Traditionally, the Department of Motor Vehicles has served as the primary venue for voter registration, but the National Voter Registration Act encourages nonpartisan voter education and registration activities within hospital settings as well. Given the frequency of hospital utilization among underserved communities and emergency departments’ increasing role as safety nets5, healthcare settings are innovative locations to register people to vote. Indeed, hospitals have access to the groups least likely to be registered to vote (including younger adults, low-income individuals and Black and Indigenous people)6 and offer trusted messengers in a system in which trust is deeply frayed. Trust has been damaged over many decades of systemic racism, from denying Indigenous Americans the right to vote until the 1924 Snyder Act to the effective disenfranchisement of Black Americans with Jim Crow laws. Rebuilding trust in democratic systems will require healthcare workers, some of the most trusted professionals in society, to use their positions to advocate for civic engagement.

Over 300 hospitals and care organizations have sought to promote such voter access and advance healthcare-based voter registration through National Civic Health Month in August, hosting voter registration drives, displaying posters with voting resources and facilitating conversations among patients about civic engagement7,8. One example is VotER, a nonpartisan nonprofit that helped over 46,000 patients vote in the 2020 election through sending healthcare professionals Healthy Democracy kits. Each kit consists of a highly visible lanyard and badge backer with a QR code to scan or number to text so that patients can check their voter registration status and register to vote within minutes (Fig. 1). With “Ready to Vote?” or “Register to Vote Here” lining the badge-backer’s side, patients’ curiosity empowers healthcare workers to triage them to the VotER website, where patients can receive local voter registration information, text reminders on when and how to vote, and an option to speak with a voting rights expert at any time. Having delivered over 26,000 Healthy Democracy kits, VotER enables care professionals across all role groups and specialties to deconstruct the obstacle course that has long characterized voting in the United States and thereby include all patients in the democratic process.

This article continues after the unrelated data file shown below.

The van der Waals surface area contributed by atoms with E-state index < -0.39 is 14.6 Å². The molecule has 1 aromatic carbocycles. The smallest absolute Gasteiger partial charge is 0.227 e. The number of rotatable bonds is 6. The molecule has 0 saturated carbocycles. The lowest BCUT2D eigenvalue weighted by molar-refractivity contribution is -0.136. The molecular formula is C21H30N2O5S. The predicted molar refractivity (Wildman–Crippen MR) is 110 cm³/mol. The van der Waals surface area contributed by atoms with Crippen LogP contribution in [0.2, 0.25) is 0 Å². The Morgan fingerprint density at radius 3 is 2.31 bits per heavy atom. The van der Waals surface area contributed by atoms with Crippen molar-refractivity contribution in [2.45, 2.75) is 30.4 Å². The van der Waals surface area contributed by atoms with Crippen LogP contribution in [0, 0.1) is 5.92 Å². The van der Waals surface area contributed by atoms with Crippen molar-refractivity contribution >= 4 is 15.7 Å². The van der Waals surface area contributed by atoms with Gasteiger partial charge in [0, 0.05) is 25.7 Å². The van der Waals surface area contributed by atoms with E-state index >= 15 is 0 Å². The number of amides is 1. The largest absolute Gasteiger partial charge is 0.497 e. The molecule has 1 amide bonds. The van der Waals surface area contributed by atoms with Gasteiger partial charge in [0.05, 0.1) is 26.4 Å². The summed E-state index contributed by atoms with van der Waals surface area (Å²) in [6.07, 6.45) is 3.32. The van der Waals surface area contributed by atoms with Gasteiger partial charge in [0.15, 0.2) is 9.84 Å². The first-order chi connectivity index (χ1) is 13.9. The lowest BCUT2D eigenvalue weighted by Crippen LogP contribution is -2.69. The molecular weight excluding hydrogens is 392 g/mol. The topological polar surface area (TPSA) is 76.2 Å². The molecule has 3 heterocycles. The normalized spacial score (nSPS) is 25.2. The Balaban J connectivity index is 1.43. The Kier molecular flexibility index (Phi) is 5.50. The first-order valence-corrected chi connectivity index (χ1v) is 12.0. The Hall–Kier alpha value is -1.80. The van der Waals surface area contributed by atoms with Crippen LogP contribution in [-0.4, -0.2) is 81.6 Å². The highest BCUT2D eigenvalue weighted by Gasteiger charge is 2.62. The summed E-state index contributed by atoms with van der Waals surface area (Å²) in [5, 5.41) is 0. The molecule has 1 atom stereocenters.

Fig. 1: The VotER healthy democracy kit.
figure 1

Image taken with permission from VotER.

The image shows the VotER healthy democracy kit, including the lanyard and ID badge backer.